Details have emerged that Google could be devising a new form of under-screen front-facing camera for future Pixel phones. If the exact patent application translates into a successful implementation of the technology, it'd mean a clean, notch-free display.

The best camera phones always have a front-facing camera, which is handy not just for taking selfies, but also for features like face unlock. However, as useful as the selfie camera is, it invariably has a negative impact on screen real estate, and the overall phone aesthetic. Smartphone design is all about maximising the 'screen to body' ratio, with the slimmest possible bezels. Historically that's not quite been possible, as the display has had to make way for the selfie camera, whether that be in the form of a notch, or a punch-hole. Some manufacturers have devised more creative solutions, like the OnePlus 7 Pro which featured a pop-up selfie camera, or the Asus Zenfone 8 Flip that was able to flip its entire rear-facing camera module forward when you wanted to take a selfie.

Asus Zenfone 8

But mechanical moving parts in a phone are always potential weak points, while also adding extra bulk. The ultimate solution to eliminating the screen notch is an under-display selfie camera, which we've seen recently in phones like the Samsung Galaxy Z Fold 5. It's technically challenging, however, as the display mustn't show any image imperfections as it passes over the camera lens, yet it simultaneously can't obstruct light entering the camera beneath. Something of a 'Catch-22'.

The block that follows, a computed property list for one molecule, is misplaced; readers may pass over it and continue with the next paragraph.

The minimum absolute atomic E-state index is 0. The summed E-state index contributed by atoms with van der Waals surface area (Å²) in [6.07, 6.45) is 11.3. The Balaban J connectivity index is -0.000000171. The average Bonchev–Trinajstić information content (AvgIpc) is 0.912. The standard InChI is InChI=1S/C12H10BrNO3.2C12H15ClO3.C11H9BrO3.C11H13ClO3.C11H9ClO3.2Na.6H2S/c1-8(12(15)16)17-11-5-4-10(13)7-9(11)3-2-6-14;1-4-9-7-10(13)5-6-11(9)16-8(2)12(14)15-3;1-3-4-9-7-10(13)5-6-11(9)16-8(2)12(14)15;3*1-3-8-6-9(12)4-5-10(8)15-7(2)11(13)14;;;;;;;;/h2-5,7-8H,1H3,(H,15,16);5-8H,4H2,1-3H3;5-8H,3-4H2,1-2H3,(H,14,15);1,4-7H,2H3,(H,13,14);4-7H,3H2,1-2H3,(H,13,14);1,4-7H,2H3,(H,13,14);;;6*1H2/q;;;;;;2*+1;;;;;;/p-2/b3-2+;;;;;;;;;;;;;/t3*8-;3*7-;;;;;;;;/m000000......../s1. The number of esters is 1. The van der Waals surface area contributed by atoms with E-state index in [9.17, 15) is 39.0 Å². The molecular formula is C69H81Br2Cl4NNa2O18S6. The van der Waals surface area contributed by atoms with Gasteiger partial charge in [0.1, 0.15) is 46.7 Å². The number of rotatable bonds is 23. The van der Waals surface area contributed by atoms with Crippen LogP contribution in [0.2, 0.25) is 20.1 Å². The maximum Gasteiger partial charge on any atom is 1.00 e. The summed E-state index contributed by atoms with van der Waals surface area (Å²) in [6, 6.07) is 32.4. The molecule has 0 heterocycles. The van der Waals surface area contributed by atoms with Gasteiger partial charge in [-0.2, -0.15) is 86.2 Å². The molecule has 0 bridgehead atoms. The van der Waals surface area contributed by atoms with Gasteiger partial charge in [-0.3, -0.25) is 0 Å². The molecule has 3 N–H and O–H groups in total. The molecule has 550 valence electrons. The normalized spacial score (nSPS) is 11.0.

Google under-screen camera patent

Google's patent shows an innovative take on the under-screen camera. Rather than using a single camera, which can compromise display quality in the area that passes over the lens, Google's design would use a pair of cameras, with each positioned behind two specific regions of the display. Each display region would feature a special material to block light in specific patterns; patterns which correspond to what the camera sensor behind has been tuned to capture. One sensor could then record specific information like sharpness, and the other color or monochrome data, with machine learning then combining these components into a single complete image. By splitting the image into separate elements like this, the display passing over each under-screen camera is presumably less compromised than if it was covering a single camera, thereby potentially reducing the impact on display quality.

It all sounds pretty ambitious, but as this is currently just a patent application, there's no ensure if, let alone when, the theory may translate into actual hardware. If Google can turn a completely invisible under-screen camera into reality, it'd be quite a feat of engineering.

Story credit: Forbes

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Killexams : I used to work for Apple and watched it lose the K-12 education market to Google. Now it could lose the next generation of fans. No result found, try new keyword!Apple used to dominate in schools and with K-12 kids. But as back-to-school season kicks off, it appears to be bowing out of the market. Thu, 10 Aug 2023 04:36:59 -0500 en-us text/html